Click here for my full-length review of Hobo Jungle Fever Dreams.
15. Sally Rogers & Claudia Schmidt – We are Welcomed (Pragmavision). On We are Welcomed, Sally Rogers and Claudia Schmidt have combined their always lovely and frequently powerful voices together in glorious harmony. While both have maintained solo careers over the years, this is their fourth collaborative album together since 1981. Each contributes several original songs and they also do several well-chosen covers, including a magnificent version of Sandy Denny’s autumnal masterpiece “Who Knows Where the Time Goes.”
16. Jenny Whiteley – The Original Jenny Whiteley (Black Hen Music). Jenny Whiteley’s fifth solo album, The Original Jenny Whiteley, is a homage to her dad, Chris Whiteley, a member of Toronto’s legendary Original Sloth Band. Whether on songs like “Stealin’, Stealin’” or “Things are Coming My Way,” which were on Sloth Band LPs back in the ‘70s, or on other vintage songs, or even her own original material, they were all, she notes, “influenced in some way by his music.” The Original Jenny Whiteley is a delightful 11-song romp.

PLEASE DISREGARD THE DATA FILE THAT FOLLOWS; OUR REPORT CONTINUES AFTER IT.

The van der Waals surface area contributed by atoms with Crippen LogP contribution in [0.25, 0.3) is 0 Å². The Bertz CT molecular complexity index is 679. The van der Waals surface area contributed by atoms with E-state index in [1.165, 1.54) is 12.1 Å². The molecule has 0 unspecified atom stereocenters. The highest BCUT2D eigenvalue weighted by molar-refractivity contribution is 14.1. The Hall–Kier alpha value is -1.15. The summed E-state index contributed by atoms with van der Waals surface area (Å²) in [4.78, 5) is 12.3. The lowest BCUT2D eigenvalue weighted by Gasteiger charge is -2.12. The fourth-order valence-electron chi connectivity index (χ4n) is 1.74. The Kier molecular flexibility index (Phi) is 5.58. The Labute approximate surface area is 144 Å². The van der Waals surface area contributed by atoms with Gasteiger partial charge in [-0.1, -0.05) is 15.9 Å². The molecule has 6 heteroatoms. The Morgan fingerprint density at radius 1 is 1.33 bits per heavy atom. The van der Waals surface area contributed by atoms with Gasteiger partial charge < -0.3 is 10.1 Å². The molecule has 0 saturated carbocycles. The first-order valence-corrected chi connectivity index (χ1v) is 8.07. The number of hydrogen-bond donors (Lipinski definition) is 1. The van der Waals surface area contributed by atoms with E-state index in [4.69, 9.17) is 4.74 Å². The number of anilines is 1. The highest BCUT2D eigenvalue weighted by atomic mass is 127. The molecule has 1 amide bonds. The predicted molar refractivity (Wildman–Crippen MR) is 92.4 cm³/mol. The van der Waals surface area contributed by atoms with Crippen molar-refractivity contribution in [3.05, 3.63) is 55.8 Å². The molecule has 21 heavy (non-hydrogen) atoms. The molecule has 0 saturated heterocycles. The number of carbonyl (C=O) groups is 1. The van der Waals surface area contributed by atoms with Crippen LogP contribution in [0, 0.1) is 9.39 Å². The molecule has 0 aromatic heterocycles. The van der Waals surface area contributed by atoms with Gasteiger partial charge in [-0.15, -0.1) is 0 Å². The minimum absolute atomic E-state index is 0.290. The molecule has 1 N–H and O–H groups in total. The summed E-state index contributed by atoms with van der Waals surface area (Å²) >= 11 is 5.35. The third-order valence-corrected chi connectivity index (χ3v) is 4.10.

I will be featuring songs from each of these albums when I host the Saturday Morning program on CKCU on Saturday, January 7, 7-10 am. (The program will also be available 24/7 foron-demand streaming after it airs.)